http://metro.co.uk/2017/04/01/pothole-near-nottingham-is-celebrating-its-second-birthday-6547238/

    The above is nothing I have seen pothole get bigger and bigger each passing year, I once filled a large pothole 2 feet deep on a private road by filling it with rubble and pouring post concrete and water in it, and sent the bill to the road owner , I was surprised to get paid for this ! But I can’t touch the roads on the Queens highway without the council coming down on me like a ton of bricks!
     
  9. Fast Eddie

    Fast Eddie VIP MEMBER

    Joined:
    Oct 4, 2013
    No arguments from me on anything there Bernhard!

    There has to be some related irony in the rise in popularity of OFF road vehicles, purchased by people to use ON the road....!

    Due, at least in part, to the poor condition of the roads.
     
  10. Danno

    Danno

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    Feb 7, 2010
    Imagine a band of vigilante cement masons going around filling potholes at night.
     
  11. Fast Eddie

    Fast Eddie VIP MEMBER

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    Oct 4, 2013
    Not a bad idea!
     
  12. xbacksideslider

    xbacksideslider VIP MEMBER

    Joined:
    Aug 19, 2010
    Abolish all road taxes and privatize the roads.
    Then, as a toll payer, you could sue the road's owner for your busted suspension.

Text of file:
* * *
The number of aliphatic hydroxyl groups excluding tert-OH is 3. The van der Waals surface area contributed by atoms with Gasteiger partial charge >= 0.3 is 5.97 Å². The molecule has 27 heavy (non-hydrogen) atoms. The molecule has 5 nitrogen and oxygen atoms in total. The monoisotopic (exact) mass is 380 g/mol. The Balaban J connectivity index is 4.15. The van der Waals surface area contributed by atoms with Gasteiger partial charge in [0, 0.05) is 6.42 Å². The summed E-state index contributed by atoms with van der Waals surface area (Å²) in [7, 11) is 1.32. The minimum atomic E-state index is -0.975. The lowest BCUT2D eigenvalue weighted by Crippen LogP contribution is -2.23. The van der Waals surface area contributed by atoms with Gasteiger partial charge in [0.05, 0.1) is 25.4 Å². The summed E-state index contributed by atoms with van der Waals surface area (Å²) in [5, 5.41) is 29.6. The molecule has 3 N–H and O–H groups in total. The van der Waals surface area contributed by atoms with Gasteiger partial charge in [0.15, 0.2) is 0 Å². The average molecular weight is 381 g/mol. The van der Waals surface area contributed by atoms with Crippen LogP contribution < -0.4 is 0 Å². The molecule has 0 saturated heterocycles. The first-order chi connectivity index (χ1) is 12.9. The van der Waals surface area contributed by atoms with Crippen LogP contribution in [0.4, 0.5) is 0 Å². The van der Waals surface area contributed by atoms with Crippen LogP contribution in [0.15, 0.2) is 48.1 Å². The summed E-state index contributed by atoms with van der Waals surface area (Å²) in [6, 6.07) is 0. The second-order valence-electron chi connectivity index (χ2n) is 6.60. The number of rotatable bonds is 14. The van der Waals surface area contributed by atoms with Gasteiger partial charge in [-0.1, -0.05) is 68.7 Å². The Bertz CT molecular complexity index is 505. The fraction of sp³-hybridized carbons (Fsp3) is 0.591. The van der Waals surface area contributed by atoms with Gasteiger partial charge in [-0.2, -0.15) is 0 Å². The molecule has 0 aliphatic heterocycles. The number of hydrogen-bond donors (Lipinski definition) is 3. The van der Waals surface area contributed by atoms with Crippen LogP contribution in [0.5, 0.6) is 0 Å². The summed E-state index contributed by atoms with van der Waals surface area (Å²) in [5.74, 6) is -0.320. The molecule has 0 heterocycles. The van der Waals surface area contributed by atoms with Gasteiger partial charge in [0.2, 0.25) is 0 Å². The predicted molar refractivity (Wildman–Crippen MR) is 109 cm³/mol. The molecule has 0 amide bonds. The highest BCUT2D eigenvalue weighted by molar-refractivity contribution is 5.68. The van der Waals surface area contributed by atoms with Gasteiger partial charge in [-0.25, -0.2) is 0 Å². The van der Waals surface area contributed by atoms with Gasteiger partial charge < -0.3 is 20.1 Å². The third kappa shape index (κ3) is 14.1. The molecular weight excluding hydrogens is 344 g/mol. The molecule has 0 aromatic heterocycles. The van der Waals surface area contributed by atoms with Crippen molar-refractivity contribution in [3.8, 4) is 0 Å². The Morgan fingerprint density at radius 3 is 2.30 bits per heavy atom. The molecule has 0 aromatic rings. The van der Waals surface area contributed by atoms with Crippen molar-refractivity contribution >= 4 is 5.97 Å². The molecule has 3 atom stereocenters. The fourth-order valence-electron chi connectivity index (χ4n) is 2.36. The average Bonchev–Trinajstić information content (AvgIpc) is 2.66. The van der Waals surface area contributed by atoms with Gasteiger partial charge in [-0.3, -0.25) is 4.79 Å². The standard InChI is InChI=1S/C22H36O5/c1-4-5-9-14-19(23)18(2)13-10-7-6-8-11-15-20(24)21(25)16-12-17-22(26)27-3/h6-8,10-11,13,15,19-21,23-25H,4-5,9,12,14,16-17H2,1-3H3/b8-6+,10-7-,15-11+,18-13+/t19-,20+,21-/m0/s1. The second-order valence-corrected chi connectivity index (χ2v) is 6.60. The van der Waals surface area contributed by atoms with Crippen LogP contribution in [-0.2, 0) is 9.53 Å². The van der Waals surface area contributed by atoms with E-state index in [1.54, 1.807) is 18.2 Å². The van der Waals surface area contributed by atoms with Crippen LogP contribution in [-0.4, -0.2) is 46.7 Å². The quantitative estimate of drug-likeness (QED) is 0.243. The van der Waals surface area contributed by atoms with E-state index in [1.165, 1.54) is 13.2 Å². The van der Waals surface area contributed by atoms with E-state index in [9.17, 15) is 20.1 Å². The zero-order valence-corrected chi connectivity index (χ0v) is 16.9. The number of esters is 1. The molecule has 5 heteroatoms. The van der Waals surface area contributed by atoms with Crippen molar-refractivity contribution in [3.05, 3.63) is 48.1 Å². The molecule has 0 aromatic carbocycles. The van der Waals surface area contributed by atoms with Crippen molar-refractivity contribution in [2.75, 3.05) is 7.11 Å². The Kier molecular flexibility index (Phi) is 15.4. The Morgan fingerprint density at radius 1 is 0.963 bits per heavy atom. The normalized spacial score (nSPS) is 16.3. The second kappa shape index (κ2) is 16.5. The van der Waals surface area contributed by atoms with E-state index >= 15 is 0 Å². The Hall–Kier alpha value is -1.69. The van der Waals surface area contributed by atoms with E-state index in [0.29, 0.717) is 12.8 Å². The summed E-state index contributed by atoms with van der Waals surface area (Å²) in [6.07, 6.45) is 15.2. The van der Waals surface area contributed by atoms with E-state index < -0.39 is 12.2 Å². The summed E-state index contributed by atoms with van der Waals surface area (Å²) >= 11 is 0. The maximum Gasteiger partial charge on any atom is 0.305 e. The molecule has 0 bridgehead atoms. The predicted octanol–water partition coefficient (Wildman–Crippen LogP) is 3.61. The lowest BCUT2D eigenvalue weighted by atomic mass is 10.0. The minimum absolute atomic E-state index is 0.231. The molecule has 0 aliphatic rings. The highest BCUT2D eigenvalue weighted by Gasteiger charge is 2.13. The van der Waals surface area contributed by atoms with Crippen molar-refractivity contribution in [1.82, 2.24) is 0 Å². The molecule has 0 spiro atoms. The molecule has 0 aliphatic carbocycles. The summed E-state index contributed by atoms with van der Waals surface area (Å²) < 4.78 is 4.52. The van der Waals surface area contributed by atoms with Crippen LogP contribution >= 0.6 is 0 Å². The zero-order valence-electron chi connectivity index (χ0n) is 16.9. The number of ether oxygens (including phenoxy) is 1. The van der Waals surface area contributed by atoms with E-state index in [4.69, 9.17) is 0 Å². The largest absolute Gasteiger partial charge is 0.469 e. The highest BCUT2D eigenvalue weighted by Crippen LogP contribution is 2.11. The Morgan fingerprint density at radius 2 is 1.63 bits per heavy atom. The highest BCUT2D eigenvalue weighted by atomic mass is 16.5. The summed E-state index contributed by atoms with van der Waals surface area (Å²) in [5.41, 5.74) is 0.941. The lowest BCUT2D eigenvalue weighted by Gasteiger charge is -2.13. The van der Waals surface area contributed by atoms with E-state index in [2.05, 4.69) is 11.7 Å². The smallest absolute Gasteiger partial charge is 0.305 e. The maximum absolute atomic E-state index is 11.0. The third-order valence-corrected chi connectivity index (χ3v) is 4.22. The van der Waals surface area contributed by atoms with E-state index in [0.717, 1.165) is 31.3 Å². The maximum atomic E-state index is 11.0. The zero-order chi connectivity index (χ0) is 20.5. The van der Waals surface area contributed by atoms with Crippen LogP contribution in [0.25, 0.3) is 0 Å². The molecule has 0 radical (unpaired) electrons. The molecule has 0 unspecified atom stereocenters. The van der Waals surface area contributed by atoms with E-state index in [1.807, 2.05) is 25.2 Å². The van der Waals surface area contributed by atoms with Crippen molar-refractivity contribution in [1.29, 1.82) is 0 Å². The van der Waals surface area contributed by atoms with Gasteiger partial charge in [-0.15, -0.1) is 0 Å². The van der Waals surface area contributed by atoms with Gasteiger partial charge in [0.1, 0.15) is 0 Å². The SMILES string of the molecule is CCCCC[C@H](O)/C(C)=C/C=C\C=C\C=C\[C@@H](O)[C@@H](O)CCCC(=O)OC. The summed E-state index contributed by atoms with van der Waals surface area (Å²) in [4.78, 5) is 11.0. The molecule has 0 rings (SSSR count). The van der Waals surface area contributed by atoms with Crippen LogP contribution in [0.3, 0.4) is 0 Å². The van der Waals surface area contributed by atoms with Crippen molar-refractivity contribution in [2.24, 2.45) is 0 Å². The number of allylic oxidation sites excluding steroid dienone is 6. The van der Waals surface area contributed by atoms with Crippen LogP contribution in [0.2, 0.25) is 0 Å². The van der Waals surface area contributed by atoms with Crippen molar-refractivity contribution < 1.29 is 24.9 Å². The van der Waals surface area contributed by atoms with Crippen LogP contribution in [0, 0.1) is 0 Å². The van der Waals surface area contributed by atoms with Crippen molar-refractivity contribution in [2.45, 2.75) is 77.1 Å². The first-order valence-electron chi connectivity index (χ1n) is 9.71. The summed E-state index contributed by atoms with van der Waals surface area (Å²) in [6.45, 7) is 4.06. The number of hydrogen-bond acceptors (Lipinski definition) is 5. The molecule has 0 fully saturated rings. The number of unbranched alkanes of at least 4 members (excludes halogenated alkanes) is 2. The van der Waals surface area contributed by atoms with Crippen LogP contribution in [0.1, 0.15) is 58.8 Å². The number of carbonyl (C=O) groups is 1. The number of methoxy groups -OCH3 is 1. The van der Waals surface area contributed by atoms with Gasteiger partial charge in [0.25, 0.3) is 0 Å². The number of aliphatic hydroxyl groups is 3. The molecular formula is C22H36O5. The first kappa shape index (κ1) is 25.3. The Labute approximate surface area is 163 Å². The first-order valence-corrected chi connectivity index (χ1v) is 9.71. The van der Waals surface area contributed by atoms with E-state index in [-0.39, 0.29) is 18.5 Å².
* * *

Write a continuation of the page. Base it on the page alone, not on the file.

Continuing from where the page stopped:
13. Fast Eddie

    Fast Eddie VIP MEMBER

    Joined:
    Oct 4, 2013
    But they’re already ‘owned’ by someone, council, highways agency, etc.

    Why not just sue them?
     
  14. Bernhard

    Bernhard

    Joined:
    Apr 20, 2011
    Heres one city whohave found the money to repair their roads:
    Amey Announced Preferred Bidder for £2 Billion Sheffield Highways Contract;

    https://www.amey.co.uk/media/press-...er-for-2-billion-sheffield-highways-contract/

    Sheffield's entire road network to be resurfaced over next five years;

    https://www.sheffieldforum.co.uk/showthread.php?t=1024520

    Newly-resurfaced Sheffield roads turning into "death traps" in wintry weather

    Read more at: https://www.thestar.co.uk/news/newl...-into-death-traps-in-wintry-weather-1-9001029
     
  15. Bernhard

    Bernhard

    Joined:
    Apr 20, 2011
    I did state that it was a PRIVATE road that resembled little more than a farm track!

    And NO I would not go out repairing local roads that have been tarmacked over, if you fill them up with concrete, when the top surface is tarmac, you are liable to be sued for any accident caused by change of road surface!!
     
  16. kommando

    kommando

    Joined:
    May 7, 2005
    UK motorways are good

    Maintained by Highways Agency funded directly from Central Govt